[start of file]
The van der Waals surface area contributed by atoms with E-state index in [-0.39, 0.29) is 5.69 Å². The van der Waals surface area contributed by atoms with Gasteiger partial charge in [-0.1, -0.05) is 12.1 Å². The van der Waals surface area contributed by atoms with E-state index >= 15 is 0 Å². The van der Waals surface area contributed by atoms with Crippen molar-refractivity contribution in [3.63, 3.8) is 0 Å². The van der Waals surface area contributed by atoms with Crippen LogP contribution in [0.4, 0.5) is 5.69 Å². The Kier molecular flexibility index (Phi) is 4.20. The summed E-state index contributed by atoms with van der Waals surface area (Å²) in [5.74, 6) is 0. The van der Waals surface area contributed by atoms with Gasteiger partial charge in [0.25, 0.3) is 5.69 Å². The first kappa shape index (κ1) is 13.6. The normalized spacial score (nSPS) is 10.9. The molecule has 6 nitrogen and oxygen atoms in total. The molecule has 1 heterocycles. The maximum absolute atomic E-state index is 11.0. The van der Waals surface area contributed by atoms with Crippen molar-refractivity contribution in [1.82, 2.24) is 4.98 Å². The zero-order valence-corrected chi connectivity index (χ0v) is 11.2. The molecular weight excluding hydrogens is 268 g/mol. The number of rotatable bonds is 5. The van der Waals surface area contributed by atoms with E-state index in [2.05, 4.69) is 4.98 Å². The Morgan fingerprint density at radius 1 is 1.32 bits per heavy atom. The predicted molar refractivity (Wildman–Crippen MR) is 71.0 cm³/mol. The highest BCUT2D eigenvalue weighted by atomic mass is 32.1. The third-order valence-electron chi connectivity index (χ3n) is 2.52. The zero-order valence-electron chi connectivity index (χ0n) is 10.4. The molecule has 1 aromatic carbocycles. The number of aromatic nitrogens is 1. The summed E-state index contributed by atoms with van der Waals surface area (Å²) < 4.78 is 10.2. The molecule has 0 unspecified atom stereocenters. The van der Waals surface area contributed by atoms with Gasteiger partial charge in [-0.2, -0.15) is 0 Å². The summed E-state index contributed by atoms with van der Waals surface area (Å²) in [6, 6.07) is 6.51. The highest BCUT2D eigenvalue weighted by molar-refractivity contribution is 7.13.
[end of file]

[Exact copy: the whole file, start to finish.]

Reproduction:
The van der Waals surface area contributed by atoms with E-state index in [-0.39, 0.29) is 5.69 Å². The van der Waals surface area contributed by atoms with Gasteiger partial charge in [-0.1, -0.05) is 12.1 Å². The van der Waals surface area contributed by atoms with E-state index >= 15 is 0 Å². The van der Waals surface area contributed by atoms with Crippen molar-refractivity contribution in [3.63, 3.8) is 0 Å². The van der Waals surface area contributed by atoms with Crippen LogP contribution in [0.4, 0.5) is 5.69 Å². The Kier molecular flexibility index (Phi) is 4.20. The summed E-state index contributed by atoms with van der Waals surface area (Å²) in [5.74, 6) is 0. The van der Waals surface area contributed by atoms with Gasteiger partial charge in [0.25, 0.3) is 5.69 Å². The first kappa shape index (κ1) is 13.6. The normalized spacial score (nSPS) is 10.9. The molecule has 6 nitrogen and oxygen atoms in total. The molecule has 1 heterocycles. The maximum absolute atomic E-state index is 11.0. The van der Waals surface area contributed by atoms with Crippen molar-refractivity contribution in [1.82, 2.24) is 4.98 Å². The zero-order valence-corrected chi connectivity index (χ0v) is 11.2. The molecular weight excluding hydrogens is 268 g/mol. The number of rotatable bonds is 5. The van der Waals surface area contributed by atoms with E-state index in [2.05, 4.69) is 4.98 Å². The Morgan fingerprint density at radius 1 is 1.32 bits per heavy atom. The predicted molar refractivity (Wildman–Crippen MR) is 71.0 cm³/mol. The highest BCUT2D eigenvalue weighted by atomic mass is 32.1. The third-order valence-electron chi connectivity index (χ3n) is 2.52. The zero-order valence-electron chi connectivity index (χ0n) is 10.4. The molecule has 1 aromatic carbocycles. The number of aromatic nitrogens is 1. The summed E-state index contributed by atoms with van der Waals surface area (Å²) < 4.78 is 10.2. The molecule has 0 unspecified atom stereocenters. The van der Waals surface area contributed by atoms with Gasteiger partial charge in [-0.2, -0.15) is 0 Å². The summed E-state index contributed by atoms with van der Waals surface area (Å²) in [6, 6.07) is 6.51. The highest BCUT2D eigenvalue weighted by molar-refractivity contribution is 7.13.